ITIC spoke with the Chair, Vivienne Jupp, about the work and progress of the
T R T to date, click on the image below to hear what she had to say.






Reports from ITIC

In addition to 'Tourism Opportunity – Driving economic renewal', ITIC has produced two major reports within the past year to help shape the future of the industry and to assist businesses to better position themselves to capitalise on opportunities.


New Emerging Markets - Which Ones Are Real?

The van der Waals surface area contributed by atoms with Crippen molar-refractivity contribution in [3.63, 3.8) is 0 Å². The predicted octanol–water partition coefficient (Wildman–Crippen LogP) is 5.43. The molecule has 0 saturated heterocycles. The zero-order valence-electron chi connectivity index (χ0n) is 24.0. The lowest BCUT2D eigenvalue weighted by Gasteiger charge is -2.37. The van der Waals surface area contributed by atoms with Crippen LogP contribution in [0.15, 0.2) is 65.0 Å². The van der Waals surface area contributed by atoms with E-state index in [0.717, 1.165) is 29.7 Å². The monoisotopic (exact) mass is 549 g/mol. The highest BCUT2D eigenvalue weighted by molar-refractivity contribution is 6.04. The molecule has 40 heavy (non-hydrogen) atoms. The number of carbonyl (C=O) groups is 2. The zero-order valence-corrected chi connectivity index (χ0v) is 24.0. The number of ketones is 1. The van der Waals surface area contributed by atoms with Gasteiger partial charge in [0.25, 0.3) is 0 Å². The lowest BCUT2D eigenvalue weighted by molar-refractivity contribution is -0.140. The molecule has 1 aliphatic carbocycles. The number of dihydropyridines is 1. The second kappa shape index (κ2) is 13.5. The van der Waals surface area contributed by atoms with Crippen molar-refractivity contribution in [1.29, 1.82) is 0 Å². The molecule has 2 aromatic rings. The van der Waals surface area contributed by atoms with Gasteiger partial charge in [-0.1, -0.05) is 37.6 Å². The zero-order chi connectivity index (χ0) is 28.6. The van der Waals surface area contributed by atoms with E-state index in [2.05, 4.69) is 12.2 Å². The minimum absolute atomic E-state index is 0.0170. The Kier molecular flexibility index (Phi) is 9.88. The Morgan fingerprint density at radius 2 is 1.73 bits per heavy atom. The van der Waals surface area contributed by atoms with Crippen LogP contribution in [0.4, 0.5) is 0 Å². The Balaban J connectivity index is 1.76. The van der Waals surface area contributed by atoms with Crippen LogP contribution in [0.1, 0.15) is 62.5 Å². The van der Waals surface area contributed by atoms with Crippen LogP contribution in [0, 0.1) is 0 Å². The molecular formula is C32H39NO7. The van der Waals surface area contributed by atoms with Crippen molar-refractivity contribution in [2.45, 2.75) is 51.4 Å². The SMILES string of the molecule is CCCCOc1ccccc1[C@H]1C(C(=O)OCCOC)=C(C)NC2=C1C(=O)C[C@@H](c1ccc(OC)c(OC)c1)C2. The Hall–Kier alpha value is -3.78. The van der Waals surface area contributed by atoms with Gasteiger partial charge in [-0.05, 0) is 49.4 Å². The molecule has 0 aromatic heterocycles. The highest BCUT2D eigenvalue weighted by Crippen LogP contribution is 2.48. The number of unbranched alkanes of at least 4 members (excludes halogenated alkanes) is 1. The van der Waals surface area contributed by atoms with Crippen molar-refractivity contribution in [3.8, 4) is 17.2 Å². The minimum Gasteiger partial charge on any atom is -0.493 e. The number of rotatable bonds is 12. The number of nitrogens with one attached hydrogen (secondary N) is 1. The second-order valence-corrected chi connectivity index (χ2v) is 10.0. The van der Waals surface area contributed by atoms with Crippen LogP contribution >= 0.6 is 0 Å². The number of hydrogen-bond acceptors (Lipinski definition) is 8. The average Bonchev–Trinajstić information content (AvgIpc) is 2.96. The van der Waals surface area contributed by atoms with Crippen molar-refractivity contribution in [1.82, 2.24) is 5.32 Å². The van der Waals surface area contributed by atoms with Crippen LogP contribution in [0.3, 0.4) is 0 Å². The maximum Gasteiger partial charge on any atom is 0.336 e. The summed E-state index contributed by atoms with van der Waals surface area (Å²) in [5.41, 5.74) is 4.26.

Global economic growth in recent years has been largely driven by the ‘new economies’ including those in Asia and Latin America. The so-called BRIC nations – Brazil, Russia, India and China – have accounted for 40% of the world’s economic expansion and are now more important drivers of economic growth than the G7 industrial nations. Aircraft manufacturers’ order books are peppered with large orders from the Asia Pacific region and other fast growing emerging economies as an expanding middle class increasingly embrace travel. To explore what this means for Ireland’s tourism industry, ITIC engaged the UCD Smurfit School of Business to assess the real potential of these new and emerging markets.